A new lawsuit is challenging the constitutionality of Pennsylvania’s Older Adult Protective Services Act, which bans anyone with a felony conviction from working in nursing homes or home health care settings for the elderly or mentally ill.
The law was successfully challenged in a 2003 case, but the state has delayed changing or updating the statute.
Community Legal Services lawyer Janet Ginzberg, who will represent the plaintiffs in the current lawsuit, blames legislators in Harrisburg for the delay.
“The sound bite could say ‘Legislature votes to allow criminals to take care of grandma,'” said Ginzberg. “Part of it was, just politically, it was hard to get things passed, and part of it was they could never really figure out how to change the law in a way that would be acceptable and not too costly.”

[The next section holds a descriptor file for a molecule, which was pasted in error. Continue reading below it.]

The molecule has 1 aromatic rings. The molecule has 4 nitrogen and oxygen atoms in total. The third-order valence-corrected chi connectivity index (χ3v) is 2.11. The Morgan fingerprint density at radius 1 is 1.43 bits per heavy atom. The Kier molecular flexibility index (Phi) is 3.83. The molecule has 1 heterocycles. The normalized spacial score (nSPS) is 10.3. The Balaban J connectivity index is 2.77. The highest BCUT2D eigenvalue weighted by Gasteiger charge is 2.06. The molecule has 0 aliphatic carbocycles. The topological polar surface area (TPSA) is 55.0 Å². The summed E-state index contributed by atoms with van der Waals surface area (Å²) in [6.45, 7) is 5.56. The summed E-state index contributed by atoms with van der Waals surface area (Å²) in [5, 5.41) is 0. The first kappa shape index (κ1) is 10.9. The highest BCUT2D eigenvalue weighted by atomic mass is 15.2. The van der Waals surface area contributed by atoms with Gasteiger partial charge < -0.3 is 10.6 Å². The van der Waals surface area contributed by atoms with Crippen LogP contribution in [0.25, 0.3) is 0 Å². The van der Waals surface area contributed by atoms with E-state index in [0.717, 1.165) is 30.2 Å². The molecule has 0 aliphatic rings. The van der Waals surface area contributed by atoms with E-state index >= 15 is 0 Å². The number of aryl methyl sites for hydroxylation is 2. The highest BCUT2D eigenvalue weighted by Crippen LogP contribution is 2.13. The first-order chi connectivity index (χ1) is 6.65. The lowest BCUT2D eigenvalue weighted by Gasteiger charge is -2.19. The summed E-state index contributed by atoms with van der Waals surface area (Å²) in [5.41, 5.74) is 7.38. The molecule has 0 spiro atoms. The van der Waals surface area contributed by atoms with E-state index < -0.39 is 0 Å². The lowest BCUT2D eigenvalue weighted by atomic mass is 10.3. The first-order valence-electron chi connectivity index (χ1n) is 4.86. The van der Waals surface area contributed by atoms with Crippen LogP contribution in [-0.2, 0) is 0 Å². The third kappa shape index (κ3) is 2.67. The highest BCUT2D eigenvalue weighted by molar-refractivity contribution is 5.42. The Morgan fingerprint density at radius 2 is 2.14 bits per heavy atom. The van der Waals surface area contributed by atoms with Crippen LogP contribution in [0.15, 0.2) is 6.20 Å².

Attorneys will ask the court to declare the law unconstitutional and force the state to take immediate action, Ginzberg said.
Even some elder-rights advocates say the lifetime ban prevents rehabilitated people from taking a job in an industry that need workers.
Diane Menio, executive director of CARIE, an elderly rights advocacy group, said her first priority is to protect consumers.
“But we also want good caregivers for the vulnerable people that are receiving care,” said Menio. “And, in some cases, that person who might have had a 30-year-ago conviction might not be a bad caregiver.”
Any new law should require extensive background checks to protect vulnerable consumers, Menio said.